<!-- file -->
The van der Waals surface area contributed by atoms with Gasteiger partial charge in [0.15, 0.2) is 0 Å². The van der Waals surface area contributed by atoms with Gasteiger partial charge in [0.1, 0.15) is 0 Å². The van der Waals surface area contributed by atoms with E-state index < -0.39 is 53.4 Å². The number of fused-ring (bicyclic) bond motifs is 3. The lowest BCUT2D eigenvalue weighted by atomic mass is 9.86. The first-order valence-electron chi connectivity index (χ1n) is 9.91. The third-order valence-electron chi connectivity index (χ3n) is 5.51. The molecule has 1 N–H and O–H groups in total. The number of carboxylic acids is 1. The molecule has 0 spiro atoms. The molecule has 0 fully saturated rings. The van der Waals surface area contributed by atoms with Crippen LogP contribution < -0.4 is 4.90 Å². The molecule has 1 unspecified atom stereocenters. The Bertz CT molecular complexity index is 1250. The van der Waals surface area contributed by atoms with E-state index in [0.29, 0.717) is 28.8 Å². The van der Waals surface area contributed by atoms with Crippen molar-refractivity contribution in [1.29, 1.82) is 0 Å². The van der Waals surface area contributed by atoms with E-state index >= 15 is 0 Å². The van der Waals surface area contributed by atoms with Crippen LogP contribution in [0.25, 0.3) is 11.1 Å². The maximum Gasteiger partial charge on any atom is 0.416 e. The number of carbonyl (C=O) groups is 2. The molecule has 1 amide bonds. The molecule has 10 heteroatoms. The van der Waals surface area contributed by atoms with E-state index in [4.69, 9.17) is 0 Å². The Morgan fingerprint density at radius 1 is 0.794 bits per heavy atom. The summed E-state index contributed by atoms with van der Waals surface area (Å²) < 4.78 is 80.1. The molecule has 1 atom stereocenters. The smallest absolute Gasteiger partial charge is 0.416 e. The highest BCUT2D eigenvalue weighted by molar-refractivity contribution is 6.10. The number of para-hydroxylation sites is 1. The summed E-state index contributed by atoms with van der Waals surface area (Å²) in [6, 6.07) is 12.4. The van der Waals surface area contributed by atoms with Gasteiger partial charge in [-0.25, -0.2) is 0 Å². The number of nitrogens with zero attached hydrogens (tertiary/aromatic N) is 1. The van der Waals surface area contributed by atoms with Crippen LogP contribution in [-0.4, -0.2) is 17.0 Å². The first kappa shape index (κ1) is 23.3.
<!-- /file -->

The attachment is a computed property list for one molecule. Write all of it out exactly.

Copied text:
The van der Waals surface area contributed by atoms with Gasteiger partial charge in [0.15, 0.2) is 0 Å². The van der Waals surface area contributed by atoms with Gasteiger partial charge in [0.1, 0.15) is 0 Å². The van der Waals surface area contributed by atoms with E-state index < -0.39 is 53.4 Å². The number of fused-ring (bicyclic) bond motifs is 3. The lowest BCUT2D eigenvalue weighted by atomic mass is 9.86. The first-order valence-electron chi connectivity index (χ1n) is 9.91. The third-order valence-electron chi connectivity index (χ3n) is 5.51. The molecule has 1 N–H and O–H groups in total. The number of carboxylic acids is 1. The molecule has 0 spiro atoms. The molecule has 0 fully saturated rings. The van der Waals surface area contributed by atoms with Crippen LogP contribution < -0.4 is 4.90 Å². The molecule has 1 unspecified atom stereocenters. The Bertz CT molecular complexity index is 1250. The van der Waals surface area contributed by atoms with E-state index in [0.29, 0.717) is 28.8 Å². The van der Waals surface area contributed by atoms with Crippen molar-refractivity contribution in [1.29, 1.82) is 0 Å². The van der Waals surface area contributed by atoms with E-state index >= 15 is 0 Å². The van der Waals surface area contributed by atoms with Crippen LogP contribution in [0.25, 0.3) is 11.1 Å². The maximum Gasteiger partial charge on any atom is 0.416 e. The number of carbonyl (C=O) groups is 2. The molecule has 1 amide bonds. The molecule has 10 heteroatoms. The van der Waals surface area contributed by atoms with E-state index in [4.69, 9.17) is 0 Å². The Morgan fingerprint density at radius 1 is 0.794 bits per heavy atom. The summed E-state index contributed by atoms with van der Waals surface area (Å²) < 4.78 is 80.1. The molecule has 1 atom stereocenters. The smallest absolute Gasteiger partial charge is 0.416 e. The highest BCUT2D eigenvalue weighted by molar-refractivity contribution is 6.10. The number of para-hydroxylation sites is 1. The summed E-state index contributed by atoms with van der Waals surface area (Å²) in [6, 6.07) is 12.4. The van der Waals surface area contributed by atoms with Gasteiger partial charge in [-0.25, -0.2) is 0 Å². The number of nitrogens with zero attached hydrogens (tertiary/aromatic N) is 1. The van der Waals surface area contributed by atoms with Crippen LogP contribution in [-0.4, -0.2) is 17.0 Å². The first kappa shape index (κ1) is 23.3.